After the victory at Atlanta, Gen. Sherman took on a daring military adventure. His plan was to abandon the captured city of Atlanta and march to the sea. With General Nathan Bedford Forest’s Confederate cavalry tailing his force, and running low on supplies, Sherman recognized that the march covering 2,000 miles, would have to be done quickly. He stripped his men of all useless supplies, and sent hurt soldiers or new recruits on furlough, only taking the veteran regiments. Of the 60,000 men who went on the march, the 31st Illinois was included. Morris notes that they were, “shorn of all useless supplies.” (Morris p. 123)
According to the authoring committee of Morris, Kuyendall, and Hartwell Jr., the march had two primary purposes: to meet with the coastal fleet and attack Richmond, and raid the countryside destroying Confederate hope. Regarding demoralizing they noted the goal was, “To eat up the means of subsistence in the hostile states to be traversed; to parade a conquering army before the very doors of the inhabitants of all classes; to break the delusive spell that had given them faith in the prestige of the Confederate leaders; to scatter and disarm this warlike people, dispel its dream of empire, compel the surrender of their great chieftains, on the march of wherever found and thus assure the fall of the Confederate capital.” (Morris p. 129-130)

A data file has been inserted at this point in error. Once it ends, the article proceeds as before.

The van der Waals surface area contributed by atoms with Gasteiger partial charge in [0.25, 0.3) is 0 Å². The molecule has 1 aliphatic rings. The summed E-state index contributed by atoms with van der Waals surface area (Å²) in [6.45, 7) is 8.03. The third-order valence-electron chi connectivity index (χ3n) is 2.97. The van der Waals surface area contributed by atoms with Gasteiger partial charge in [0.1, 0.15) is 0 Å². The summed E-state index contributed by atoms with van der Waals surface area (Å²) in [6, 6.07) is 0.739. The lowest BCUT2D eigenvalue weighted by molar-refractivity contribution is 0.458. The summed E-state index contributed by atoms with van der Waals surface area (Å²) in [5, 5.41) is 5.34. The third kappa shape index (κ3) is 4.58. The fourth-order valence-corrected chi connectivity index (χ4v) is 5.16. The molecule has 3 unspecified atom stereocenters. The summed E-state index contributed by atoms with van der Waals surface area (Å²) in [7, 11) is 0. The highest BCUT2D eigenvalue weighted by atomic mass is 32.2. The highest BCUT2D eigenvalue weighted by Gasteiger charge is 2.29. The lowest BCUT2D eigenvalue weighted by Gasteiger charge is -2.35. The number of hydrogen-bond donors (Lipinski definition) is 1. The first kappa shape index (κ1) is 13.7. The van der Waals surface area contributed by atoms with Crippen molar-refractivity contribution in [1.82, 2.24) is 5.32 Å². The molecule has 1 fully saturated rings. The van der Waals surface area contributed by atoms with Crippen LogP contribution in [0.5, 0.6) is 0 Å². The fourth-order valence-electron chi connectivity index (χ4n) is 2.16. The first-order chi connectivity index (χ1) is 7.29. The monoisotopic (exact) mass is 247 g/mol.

The quotas given for damage of the march were outstanding in number. Thousands of cattle and horses were estimated to have been taken, almost all railroads along the way destroyed, 250 siege guns of Savannah, and 31 bales of cotton from the storehouse. Savannah itself was surrendered after being blockaded by the Union navy, and losing the perimeter Ft. McAllister to the Union army.